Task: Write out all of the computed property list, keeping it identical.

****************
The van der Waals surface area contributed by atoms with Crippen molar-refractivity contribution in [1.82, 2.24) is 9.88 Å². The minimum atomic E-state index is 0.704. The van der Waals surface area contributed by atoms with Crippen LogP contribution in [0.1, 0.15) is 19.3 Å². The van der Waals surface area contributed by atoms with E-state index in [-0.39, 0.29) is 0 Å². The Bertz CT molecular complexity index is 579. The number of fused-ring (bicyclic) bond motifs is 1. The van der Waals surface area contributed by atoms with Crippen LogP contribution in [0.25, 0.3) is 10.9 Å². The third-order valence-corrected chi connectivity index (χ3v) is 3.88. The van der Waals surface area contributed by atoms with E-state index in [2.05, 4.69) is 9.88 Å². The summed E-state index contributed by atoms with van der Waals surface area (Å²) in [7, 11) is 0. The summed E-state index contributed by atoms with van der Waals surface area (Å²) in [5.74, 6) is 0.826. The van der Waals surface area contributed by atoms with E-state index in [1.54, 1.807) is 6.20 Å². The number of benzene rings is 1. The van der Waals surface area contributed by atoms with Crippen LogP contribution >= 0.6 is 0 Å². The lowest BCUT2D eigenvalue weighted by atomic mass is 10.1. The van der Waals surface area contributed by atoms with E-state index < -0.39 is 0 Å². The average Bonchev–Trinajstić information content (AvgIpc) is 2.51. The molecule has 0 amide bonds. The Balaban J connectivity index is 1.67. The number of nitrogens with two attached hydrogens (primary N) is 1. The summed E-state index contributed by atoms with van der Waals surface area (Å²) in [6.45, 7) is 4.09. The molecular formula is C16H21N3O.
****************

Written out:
The van der Waals surface area contributed by atoms with Crippen molar-refractivity contribution in [1.82, 2.24) is 9.88 Å². The minimum atomic E-state index is 0.704. The van der Waals surface area contributed by atoms with Crippen LogP contribution in [0.1, 0.15) is 19.3 Å². The van der Waals surface area contributed by atoms with E-state index in [-0.39, 0.29) is 0 Å². The Bertz CT molecular complexity index is 579. The number of fused-ring (bicyclic) bond motifs is 1. The van der Waals surface area contributed by atoms with Crippen LogP contribution in [0.25, 0.3) is 10.9 Å². The third-order valence-corrected chi connectivity index (χ3v) is 3.88. The van der Waals surface area contributed by atoms with E-state index in [2.05, 4.69) is 9.88 Å². The summed E-state index contributed by atoms with van der Waals surface area (Å²) in [7, 11) is 0. The summed E-state index contributed by atoms with van der Waals surface area (Å²) in [5.74, 6) is 0.826. The van der Waals surface area contributed by atoms with E-state index in [1.54, 1.807) is 6.20 Å². The number of benzene rings is 1. The van der Waals surface area contributed by atoms with Crippen LogP contribution >= 0.6 is 0 Å². The lowest BCUT2D eigenvalue weighted by atomic mass is 10.1. The van der Waals surface area contributed by atoms with E-state index < -0.39 is 0 Å². The average Bonchev–Trinajstić information content (AvgIpc) is 2.51. The molecule has 0 amide bonds. The Balaban J connectivity index is 1.67. The number of nitrogens with two attached hydrogens (primary N) is 1. The summed E-state index contributed by atoms with van der Waals surface area (Å²) in [6.45, 7) is 4.09. The molecular formula is C16H21N3O.